“This was an insane war that brought us low economically, morally. We went to war against a guy who had absolutely nothing to do with 9/11. It was a total pretext! It’s explicable and there you go to Cheney, there you go to Bush, there you go to Jewish neocons who wanted to remake the world (for Israel). Maybe I can say that because I’m Jewish,” said Bernstein. Watch the video below.

  12. Self righteousness is never very appealing- whether it comes from Alistair Campbell or from the ranks of his critics. Since I imagine that few readers of Off Guardian would wish to buy Campbell’s book, why even bother to publicise it?

  13. Michael McNulty says

    Blair started his war campaigns beside Clinton and before many of us had even heard of Bush junior so he is the biggest killer alive. I don’t know Campbell’s involvement before that dossier of lies but after the illegal invasion of Iraq his death tally is the same.

    • Manda says

      Yes, Blair’s first war with Clinton often gets forgotten. Wasn’t it the first time R2P was (slightly belatedly) enacted? A defining horrific moment in history that paved the way for future atrocities and ‘supreme’ war crimes..

      • BigB says

        R2P was originally known as the Blair Doctrine of ethical intervention (outside International Law). Kosovo was the first time it was used by the Clinton-Blair unethical alliance. It was developed with Robin Cook – who somehow gets a pass for his humanitarian foreign policy. He should not. He died with the blood of thousands on his hands – yet somehow Corbyn wants to emulate him? Just because he finally grew a pair over Iraq. Not sure what Cambell’s input was, though it’s unlikely that would have caused a tiff in his erstaz homoerotic bromance with Tony?

  14. An excellent article and one I wholeheartedly agree with.

    I haven’t forgotten the dark days of ‘New Labour’ PR political spin, elevated to a new level by Campbell and that other freak Peter Mandelson. Nor do I forget the arrogant face of Campbell staring straight at the camera (trying to look menacing) ahead of his 2003 interview with Channel 4 News re WMD.

    It turns my stomach whenever I see him being given airtime like he’s some sort of celebrity. As pointed out, he and Blair are war-mongering criminals and should be behind bars. The fact that they aren’t shows the mainstream media to be as corrupt as they are.

  15. Arthur Cadbury says

    People will buy his book – he will make money – but in the fullness of time he will be judged for what he is – it may be of no immediate consolation for those who wish to see him, and his ilk, face justice, but at the present time we are living in an age of impunity where our laws have been twisted and perverted to the point where the innocent are made to look guilty, and vice versa – however, whilst the laws of this world may have been enfeebled by the ‘selfish powerful’ , they shall not escape karmic retribution for the evil they have visited upon the innocent. The fates will eventually deliver him his due and he will know not what it means to live a carefree and happy existence.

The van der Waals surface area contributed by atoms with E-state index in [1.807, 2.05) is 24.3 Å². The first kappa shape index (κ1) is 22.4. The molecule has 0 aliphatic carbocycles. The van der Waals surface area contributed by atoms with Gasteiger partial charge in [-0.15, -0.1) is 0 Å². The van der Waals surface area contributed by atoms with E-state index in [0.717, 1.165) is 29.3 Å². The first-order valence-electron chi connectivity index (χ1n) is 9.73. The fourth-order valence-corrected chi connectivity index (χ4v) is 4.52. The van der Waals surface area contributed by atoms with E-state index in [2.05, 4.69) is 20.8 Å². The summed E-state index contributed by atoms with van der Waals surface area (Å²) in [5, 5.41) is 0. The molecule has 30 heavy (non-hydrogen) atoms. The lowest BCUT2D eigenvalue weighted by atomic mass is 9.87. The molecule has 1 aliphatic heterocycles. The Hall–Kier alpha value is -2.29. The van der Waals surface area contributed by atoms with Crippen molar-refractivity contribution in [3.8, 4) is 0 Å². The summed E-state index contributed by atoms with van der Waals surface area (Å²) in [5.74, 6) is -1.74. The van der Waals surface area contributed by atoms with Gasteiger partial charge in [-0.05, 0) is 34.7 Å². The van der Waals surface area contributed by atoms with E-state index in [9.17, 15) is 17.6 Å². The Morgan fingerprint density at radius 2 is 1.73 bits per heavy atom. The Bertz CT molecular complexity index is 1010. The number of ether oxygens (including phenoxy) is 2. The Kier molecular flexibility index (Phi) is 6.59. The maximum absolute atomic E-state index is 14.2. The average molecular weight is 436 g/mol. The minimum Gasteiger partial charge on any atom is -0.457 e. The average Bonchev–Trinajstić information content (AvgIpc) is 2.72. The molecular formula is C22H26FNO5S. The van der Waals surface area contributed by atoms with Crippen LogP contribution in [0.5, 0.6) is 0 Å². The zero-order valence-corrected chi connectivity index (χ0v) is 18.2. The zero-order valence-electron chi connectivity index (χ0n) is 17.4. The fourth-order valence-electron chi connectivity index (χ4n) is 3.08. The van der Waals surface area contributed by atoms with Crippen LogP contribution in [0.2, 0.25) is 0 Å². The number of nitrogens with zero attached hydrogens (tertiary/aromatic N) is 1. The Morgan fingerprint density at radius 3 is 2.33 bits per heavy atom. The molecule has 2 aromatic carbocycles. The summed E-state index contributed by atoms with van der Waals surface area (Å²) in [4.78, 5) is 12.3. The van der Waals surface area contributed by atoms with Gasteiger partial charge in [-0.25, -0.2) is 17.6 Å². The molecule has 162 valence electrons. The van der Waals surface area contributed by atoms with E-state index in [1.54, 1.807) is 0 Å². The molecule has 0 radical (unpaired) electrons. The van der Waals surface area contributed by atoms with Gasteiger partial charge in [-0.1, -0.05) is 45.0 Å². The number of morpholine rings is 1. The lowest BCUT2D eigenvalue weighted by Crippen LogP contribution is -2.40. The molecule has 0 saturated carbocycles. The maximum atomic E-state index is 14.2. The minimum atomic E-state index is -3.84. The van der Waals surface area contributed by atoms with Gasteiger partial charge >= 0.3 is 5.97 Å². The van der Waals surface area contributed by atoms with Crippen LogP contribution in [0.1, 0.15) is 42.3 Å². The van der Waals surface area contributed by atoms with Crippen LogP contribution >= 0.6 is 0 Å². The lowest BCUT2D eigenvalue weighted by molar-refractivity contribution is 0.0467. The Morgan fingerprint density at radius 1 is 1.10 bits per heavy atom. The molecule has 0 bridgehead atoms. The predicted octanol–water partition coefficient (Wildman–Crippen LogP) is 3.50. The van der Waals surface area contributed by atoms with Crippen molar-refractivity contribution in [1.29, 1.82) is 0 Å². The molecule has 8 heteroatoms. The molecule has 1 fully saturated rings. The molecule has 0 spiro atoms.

• BigB says

      As a philosophical aside: the Law of Karma is not a Law of Retribution; it is a law of action – specifically volitional action. It describes how thinking and acting in a certain way leads to habituation, and an ever more extreme version of the Self – a state of being which Buddhists call Dukkha (usually mistranslated as ‘suffering’). It teaches the self-observation of one’s habituated patterns of behaviour and assumptive attitude of mind: and the patience to begin modifying triggered behaviour by acting differently – what in the West we might call the exercising of the Free Won’t (as opposed to the ‘Free’ Will). It does not mean that there is no “getting away with it” – there is no divine justice. You ‘judge’ yourself by the quality of your own deeds or misdeeds. You are right that “he will know not what it means to live a carefree and happy existence” – somehow I don’t think that will bother pond slime like Cambell overly – there is a self-righteous smugness to the man. He, no doubt, feels vindicated in who he deludes himself to be. The greater the fool is he.

      • Brutally Remastered says

        Marvellous post, you have put into words a concept of the developed/undeveloped self that I have been grappling, feebly, with.

      • I have come across other descriptions of the Law of Karma, especially those which speak of the “Higher Self” of mankind being independent enough of what Buddhists call “Attachment” – the root of all suffering – to be able to judge themselves and want to reincarnate in order to be able to right the wrongs and perfect the imperfections.
        Not all “successful” people possess a developed self, although many of them consider their material property to be something their illusory developed self actually deserves… but that’s another story.

      • wardropper says

        I must add that one description I encountered DID speak of a kind of retribution, in the sense that after death, one goes back over one’s life in reverse order, seeing everything painfully clearly, and making note of the dreadful mistakes and flaws to be seen from this relatively detached perspective.
        However, for example, any pain which we have caused others by wickedness or selfishness is, during this time, experienced by us as if it were being done to us.
        We experience all of the pain we have caused, but as the victims of it.
        Out of that suffering, and the compulsion to identify with the original wrong we have done – this time on the receiving end – comes the burning desire to make good and get our personal karma back into balance.
        Even if that were nothing more than a beautiful fantasy – which I believe it is not – it makes a lot of sense to me.
        Included in this philosophy is also the notion that we are not all at the same level and have not all experienced the same number of lives. It is also possible to take backward steps, which will also take their own good time to be reversed.
        As I understand it, reaching “Nirvana”, or whatever the relevant philosophy calls it, means being aware of all that has gone before, and having freed oneself from “Attachment”. Until one reaches that point, one is in constant danger from illusions of perfection or progress.
        In that sense, genuine compassion for all our fellow men and women ought to flow from the knowledge that we are all struggling towards some sort of enlightenment, and the journey is infinitely long and difficult.
        Being bothered to take that journey willingly and consciously is the biggest challenge.
        But enough preaching.
        I’m convinced, and I hope some of you out there can see something ultimately positive and optimistic in my comments.

      • Mathiasalexander says

        Habituation involves muscle memory. There is no mental activity without muscle activity and vice versa. See F.M. Alexander for details.

  16. Reblogged this on Worldtruth and commented:

    Repugnant – and that’s just The Guardian, Alistair Campbell is beyond words of condemnation- they would be too many to list.